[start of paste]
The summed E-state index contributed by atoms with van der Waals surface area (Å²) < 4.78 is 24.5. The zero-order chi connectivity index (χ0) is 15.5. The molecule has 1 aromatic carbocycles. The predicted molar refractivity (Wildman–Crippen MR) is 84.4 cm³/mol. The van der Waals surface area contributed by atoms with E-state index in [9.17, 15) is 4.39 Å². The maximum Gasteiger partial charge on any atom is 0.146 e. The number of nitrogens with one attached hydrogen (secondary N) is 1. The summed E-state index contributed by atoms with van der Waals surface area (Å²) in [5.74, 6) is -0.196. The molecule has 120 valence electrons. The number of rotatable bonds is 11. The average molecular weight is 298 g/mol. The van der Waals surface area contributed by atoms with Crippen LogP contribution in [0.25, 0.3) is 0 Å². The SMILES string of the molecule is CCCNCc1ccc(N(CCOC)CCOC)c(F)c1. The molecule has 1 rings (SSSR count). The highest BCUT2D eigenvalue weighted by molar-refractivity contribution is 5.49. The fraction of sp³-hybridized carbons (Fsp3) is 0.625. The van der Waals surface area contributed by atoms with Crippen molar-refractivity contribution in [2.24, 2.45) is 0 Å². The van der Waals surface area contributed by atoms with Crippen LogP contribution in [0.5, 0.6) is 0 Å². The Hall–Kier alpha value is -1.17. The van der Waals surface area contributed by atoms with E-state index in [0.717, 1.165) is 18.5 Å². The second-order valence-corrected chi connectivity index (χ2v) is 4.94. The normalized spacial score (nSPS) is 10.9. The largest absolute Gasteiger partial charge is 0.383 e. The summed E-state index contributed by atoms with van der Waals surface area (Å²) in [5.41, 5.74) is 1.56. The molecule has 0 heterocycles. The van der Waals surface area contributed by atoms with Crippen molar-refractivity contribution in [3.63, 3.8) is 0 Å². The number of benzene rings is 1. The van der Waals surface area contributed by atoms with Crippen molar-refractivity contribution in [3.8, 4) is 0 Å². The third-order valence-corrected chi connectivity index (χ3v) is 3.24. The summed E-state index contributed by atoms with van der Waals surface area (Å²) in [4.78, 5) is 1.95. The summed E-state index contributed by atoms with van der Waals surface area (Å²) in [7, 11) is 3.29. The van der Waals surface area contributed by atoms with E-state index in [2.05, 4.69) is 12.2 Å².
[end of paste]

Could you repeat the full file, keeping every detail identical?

The summed E-state index contributed by atoms with van der Waals surface area (Å²) < 4.78 is 24.5. The zero-order chi connectivity index (χ0) is 15.5. The molecule has 1 aromatic carbocycles. The predicted molar refractivity (Wildman–Crippen MR) is 84.4 cm³/mol. The van der Waals surface area contributed by atoms with E-state index in [9.17, 15) is 4.39 Å². The maximum Gasteiger partial charge on any atom is 0.146 e. The number of nitrogens with one attached hydrogen (secondary N) is 1. The summed E-state index contributed by atoms with van der Waals surface area (Å²) in [5.74, 6) is -0.196. The molecule has 120 valence electrons. The number of rotatable bonds is 11. The average molecular weight is 298 g/mol. The van der Waals surface area contributed by atoms with Crippen LogP contribution in [0.25, 0.3) is 0 Å². The SMILES string of the molecule is CCCNCc1ccc(N(CCOC)CCOC)c(F)c1. The molecule has 1 rings (SSSR count). The highest BCUT2D eigenvalue weighted by molar-refractivity contribution is 5.49. The fraction of sp³-hybridized carbons (Fsp3) is 0.625. The van der Waals surface area contributed by atoms with Crippen molar-refractivity contribution in [2.24, 2.45) is 0 Å². The van der Waals surface area contributed by atoms with Crippen LogP contribution in [0.5, 0.6) is 0 Å². The Hall–Kier alpha value is -1.17. The van der Waals surface area contributed by atoms with E-state index in [0.717, 1.165) is 18.5 Å². The second-order valence-corrected chi connectivity index (χ2v) is 4.94. The normalized spacial score (nSPS) is 10.9. The largest absolute Gasteiger partial charge is 0.383 e. The summed E-state index contributed by atoms with van der Waals surface area (Å²) in [5.41, 5.74) is 1.56. The molecule has 0 heterocycles. The van der Waals surface area contributed by atoms with Crippen molar-refractivity contribution in [3.63, 3.8) is 0 Å². The number of benzene rings is 1. The van der Waals surface area contributed by atoms with Crippen molar-refractivity contribution in [3.8, 4) is 0 Å². The third-order valence-corrected chi connectivity index (χ3v) is 3.24. The summed E-state index contributed by atoms with van der Waals surface area (Å²) in [4.78, 5) is 1.95. The summed E-state index contributed by atoms with van der Waals surface area (Å²) in [7, 11) is 3.29. The van der Waals surface area contributed by atoms with E-state index in [2.05, 4.69) is 12.2 Å².